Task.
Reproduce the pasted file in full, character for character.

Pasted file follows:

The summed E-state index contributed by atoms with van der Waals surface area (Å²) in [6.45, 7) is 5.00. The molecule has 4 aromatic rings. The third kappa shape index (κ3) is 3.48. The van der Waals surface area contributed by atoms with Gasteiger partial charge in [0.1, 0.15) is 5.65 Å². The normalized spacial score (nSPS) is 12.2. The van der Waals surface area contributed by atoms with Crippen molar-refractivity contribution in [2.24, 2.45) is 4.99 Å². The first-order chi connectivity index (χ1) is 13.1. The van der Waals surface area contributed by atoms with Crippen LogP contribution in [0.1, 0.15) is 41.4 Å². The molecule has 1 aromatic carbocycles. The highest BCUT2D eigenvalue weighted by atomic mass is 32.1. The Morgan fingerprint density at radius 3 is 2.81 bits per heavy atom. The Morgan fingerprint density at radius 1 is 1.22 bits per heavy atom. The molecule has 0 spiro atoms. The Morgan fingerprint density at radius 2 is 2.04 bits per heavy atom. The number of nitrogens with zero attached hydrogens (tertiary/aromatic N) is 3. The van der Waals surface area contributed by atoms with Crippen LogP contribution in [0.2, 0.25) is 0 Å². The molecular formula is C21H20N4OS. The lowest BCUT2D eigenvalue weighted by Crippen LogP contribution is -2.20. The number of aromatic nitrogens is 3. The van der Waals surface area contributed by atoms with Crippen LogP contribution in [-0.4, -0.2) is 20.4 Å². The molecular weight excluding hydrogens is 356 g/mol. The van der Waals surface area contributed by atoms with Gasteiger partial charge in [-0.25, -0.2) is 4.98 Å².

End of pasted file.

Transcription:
The summed E-state index contributed by atoms with van der Waals surface area (Å²) in [6.45, 7) is 5.00. The molecule has 4 aromatic rings. The third kappa shape index (κ3) is 3.48. The van der Waals surface area contributed by atoms with Gasteiger partial charge in [0.1, 0.15) is 5.65 Å². The normalized spacial score (nSPS) is 12.2. The van der Waals surface area contributed by atoms with Crippen molar-refractivity contribution in [2.24, 2.45) is 4.99 Å². The first-order chi connectivity index (χ1) is 13.1. The van der Waals surface area contributed by atoms with Crippen LogP contribution in [0.1, 0.15) is 41.4 Å². The molecule has 1 aromatic carbocycles. The highest BCUT2D eigenvalue weighted by atomic mass is 32.1. The Morgan fingerprint density at radius 3 is 2.81 bits per heavy atom. The Morgan fingerprint density at radius 1 is 1.22 bits per heavy atom. The molecule has 0 spiro atoms. The Morgan fingerprint density at radius 2 is 2.04 bits per heavy atom. The number of nitrogens with zero attached hydrogens (tertiary/aromatic N) is 3. The van der Waals surface area contributed by atoms with Crippen LogP contribution in [0.2, 0.25) is 0 Å². The molecular formula is C21H20N4OS. The lowest BCUT2D eigenvalue weighted by Crippen LogP contribution is -2.20. The number of aromatic nitrogens is 3. The van der Waals surface area contributed by atoms with Crippen LogP contribution in [-0.4, -0.2) is 20.4 Å². The molecular weight excluding hydrogens is 356 g/mol. The van der Waals surface area contributed by atoms with Gasteiger partial charge in [-0.25, -0.2) is 4.98 Å².